When Ramon “The Bicolano”Gonzales learned he would be given a chance to compete in Manila, the Kyokushin Karate black belt made sure to make everything memorable — not just his performance inside the ONE Championship Circle, but outside of it as well.
Regarded as one of the Philippines’ best when it comes to karate, Gonzales made it known as he entered his match-up at ONE: Roots of Honor against Akihiro “Superjap” Fujisawa with eight students, or Uchi-deshis, of Kyokushin Fight Academy.
They demonstrated their chosen discipline as Gonzales savored his first ever walk-out at the Mall Of Asia Arena alongside his peers.
“Those who performed are Uchi-deshis. They’re the live-in students in the gym where I started,” said Gonzales.
“That’s why they’re bald. They’re Uchi-deshis.”
It was a great way to pay tribute to his traditional martial arts discipline, and it did not stop with the demonstration.
The 31-year-old Albay City native used the song Karate Baka Ichidai, the opening theme of a famous anime in the United States titled Karate Master. It was a show inspired by a Japanese manga by Jiro Tsunoda and Joya Kagemaru, which was published back in 1971.
With his students backing him up and a familiar track serving as his marching music, he was completely focused entering the battle.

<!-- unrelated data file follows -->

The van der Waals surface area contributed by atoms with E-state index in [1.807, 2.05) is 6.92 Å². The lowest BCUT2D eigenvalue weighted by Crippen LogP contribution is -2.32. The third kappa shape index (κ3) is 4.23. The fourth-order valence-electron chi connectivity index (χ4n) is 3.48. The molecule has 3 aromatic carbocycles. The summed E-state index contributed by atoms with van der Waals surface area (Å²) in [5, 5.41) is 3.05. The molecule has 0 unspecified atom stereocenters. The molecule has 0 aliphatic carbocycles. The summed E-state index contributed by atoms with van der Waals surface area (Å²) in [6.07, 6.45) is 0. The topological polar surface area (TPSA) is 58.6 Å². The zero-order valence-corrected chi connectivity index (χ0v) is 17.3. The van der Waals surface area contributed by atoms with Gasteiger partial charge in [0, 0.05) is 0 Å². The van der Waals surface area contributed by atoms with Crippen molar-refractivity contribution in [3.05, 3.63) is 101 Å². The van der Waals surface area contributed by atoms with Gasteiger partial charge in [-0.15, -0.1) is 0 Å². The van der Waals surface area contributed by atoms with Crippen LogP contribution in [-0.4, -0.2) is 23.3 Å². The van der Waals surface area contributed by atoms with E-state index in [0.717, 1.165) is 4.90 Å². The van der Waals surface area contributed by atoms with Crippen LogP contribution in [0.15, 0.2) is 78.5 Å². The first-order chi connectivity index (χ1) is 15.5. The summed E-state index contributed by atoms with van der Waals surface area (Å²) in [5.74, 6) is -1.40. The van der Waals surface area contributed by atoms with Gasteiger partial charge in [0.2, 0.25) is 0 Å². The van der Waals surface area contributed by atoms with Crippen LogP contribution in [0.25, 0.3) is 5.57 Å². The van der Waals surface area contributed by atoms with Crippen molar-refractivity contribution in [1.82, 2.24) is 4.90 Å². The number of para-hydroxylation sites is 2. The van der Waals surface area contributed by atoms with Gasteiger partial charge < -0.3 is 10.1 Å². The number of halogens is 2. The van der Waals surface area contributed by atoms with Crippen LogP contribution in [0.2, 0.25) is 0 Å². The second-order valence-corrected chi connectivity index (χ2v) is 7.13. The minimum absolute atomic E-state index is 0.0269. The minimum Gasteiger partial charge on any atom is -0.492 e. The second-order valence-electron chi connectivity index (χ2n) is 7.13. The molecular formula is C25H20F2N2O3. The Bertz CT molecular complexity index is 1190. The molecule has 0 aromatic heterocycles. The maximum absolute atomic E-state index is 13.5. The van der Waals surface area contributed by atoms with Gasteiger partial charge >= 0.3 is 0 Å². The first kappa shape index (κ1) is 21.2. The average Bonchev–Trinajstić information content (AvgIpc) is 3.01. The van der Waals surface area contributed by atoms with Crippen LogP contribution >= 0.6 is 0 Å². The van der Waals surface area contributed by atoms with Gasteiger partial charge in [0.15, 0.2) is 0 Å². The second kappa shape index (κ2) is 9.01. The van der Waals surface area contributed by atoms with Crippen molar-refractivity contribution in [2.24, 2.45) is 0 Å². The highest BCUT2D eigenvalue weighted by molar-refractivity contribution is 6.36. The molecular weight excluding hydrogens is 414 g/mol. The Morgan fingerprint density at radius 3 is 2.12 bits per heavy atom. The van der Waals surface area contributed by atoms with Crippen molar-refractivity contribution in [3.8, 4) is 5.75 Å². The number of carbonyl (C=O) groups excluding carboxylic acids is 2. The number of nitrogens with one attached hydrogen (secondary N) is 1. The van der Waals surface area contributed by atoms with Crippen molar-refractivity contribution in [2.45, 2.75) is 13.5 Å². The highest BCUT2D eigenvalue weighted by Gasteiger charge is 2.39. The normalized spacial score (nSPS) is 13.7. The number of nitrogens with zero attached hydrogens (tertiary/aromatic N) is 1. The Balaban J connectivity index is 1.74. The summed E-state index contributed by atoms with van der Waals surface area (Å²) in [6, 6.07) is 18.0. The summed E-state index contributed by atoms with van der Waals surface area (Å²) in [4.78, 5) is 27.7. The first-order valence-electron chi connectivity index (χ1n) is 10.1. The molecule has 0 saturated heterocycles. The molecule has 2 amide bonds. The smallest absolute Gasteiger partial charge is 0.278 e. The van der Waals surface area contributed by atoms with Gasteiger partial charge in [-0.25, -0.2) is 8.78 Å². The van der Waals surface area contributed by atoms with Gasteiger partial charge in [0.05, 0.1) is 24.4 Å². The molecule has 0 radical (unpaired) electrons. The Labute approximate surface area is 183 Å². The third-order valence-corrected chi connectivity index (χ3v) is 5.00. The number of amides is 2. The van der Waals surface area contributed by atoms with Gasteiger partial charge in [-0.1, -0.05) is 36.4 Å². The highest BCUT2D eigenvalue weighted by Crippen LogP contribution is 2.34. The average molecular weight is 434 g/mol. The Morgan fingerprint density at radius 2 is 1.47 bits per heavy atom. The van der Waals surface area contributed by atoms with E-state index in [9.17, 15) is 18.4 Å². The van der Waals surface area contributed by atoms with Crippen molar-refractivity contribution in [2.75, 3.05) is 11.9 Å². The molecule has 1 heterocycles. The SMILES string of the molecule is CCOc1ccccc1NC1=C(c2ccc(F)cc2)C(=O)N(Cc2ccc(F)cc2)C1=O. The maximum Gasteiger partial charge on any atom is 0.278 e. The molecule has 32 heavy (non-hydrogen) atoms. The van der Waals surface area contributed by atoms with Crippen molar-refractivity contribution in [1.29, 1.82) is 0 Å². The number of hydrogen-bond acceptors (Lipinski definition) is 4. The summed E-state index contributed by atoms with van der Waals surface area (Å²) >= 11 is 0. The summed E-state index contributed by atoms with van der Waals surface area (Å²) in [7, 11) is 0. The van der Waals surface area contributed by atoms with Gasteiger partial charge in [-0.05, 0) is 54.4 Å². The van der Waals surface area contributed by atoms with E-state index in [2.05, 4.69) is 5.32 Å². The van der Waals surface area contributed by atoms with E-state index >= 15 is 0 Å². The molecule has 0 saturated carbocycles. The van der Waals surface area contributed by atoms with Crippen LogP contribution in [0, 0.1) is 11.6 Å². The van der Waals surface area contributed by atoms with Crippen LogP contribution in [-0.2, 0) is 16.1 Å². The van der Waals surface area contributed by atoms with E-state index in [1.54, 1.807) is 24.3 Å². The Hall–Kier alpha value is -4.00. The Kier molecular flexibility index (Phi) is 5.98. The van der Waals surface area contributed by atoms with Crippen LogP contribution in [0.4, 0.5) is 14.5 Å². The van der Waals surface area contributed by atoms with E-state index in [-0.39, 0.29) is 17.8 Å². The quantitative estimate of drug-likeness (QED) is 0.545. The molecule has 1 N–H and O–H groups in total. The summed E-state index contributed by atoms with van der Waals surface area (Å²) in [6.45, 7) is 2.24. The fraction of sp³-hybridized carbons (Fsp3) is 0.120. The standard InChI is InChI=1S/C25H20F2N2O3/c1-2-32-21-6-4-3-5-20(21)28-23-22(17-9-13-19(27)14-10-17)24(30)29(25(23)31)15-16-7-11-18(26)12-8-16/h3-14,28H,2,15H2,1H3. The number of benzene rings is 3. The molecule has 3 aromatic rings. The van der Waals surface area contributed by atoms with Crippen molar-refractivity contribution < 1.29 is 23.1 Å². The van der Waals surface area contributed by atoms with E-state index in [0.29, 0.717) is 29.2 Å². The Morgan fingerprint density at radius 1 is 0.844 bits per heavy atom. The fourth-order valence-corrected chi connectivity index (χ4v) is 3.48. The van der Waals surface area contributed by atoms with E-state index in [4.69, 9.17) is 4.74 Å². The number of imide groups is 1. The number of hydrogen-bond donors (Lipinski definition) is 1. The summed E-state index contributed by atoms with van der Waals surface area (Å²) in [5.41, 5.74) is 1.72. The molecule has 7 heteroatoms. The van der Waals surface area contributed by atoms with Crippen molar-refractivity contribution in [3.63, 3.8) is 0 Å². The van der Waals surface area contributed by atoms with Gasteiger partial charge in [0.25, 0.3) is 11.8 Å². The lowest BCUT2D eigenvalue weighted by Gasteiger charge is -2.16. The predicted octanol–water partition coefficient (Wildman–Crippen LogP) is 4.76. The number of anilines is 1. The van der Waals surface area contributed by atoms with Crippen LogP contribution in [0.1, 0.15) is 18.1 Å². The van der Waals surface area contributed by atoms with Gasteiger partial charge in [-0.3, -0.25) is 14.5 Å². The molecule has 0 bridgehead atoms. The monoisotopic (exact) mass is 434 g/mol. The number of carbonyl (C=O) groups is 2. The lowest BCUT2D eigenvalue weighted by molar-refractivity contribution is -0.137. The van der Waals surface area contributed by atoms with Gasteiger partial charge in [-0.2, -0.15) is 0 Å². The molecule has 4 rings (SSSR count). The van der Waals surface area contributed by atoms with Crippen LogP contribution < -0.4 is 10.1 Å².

“It’s a different kind of adrenaline, even now when I remember how I walked in front of my countrymen heading to the ONE Circle,” Gonzales said.
“Whenever I hear my entrance music, it means I’m in a war zone now and I need to perform to the best of my abilities.”
According to The Bicolano, he handpicked that song a couple of years ago as a way of changing things up after starting his ONE Championship campaign with two losses in three outings.
It turned out to be a good omen for Gonzales, who has since racked up three consecutive wins – including a quick submission victory over Fujisawa in his Manila debut.
“Ever since I started in Karate, I was hearing it, and when I hear it, it’s like I’m going to war.
“But I only started using it in 2017 in Jakarta until now,” he explained.
Gonzales has no intention of changing his walkout song, especially as it gives him good fortune moving forward. Fans may also see more karate demonstrations from his team in the future.
Regardless, he will continue to pay tribute to his first martial art as he continues to scale the flyweight mountain.
“I’ve used that song for two years, and maybe we can say that it has brought luck on me,” he said.
“I don’t have any plans to change it in my upcoming bouts because this song brings me back to my roots and reminds me of the things that I learned in karate.”
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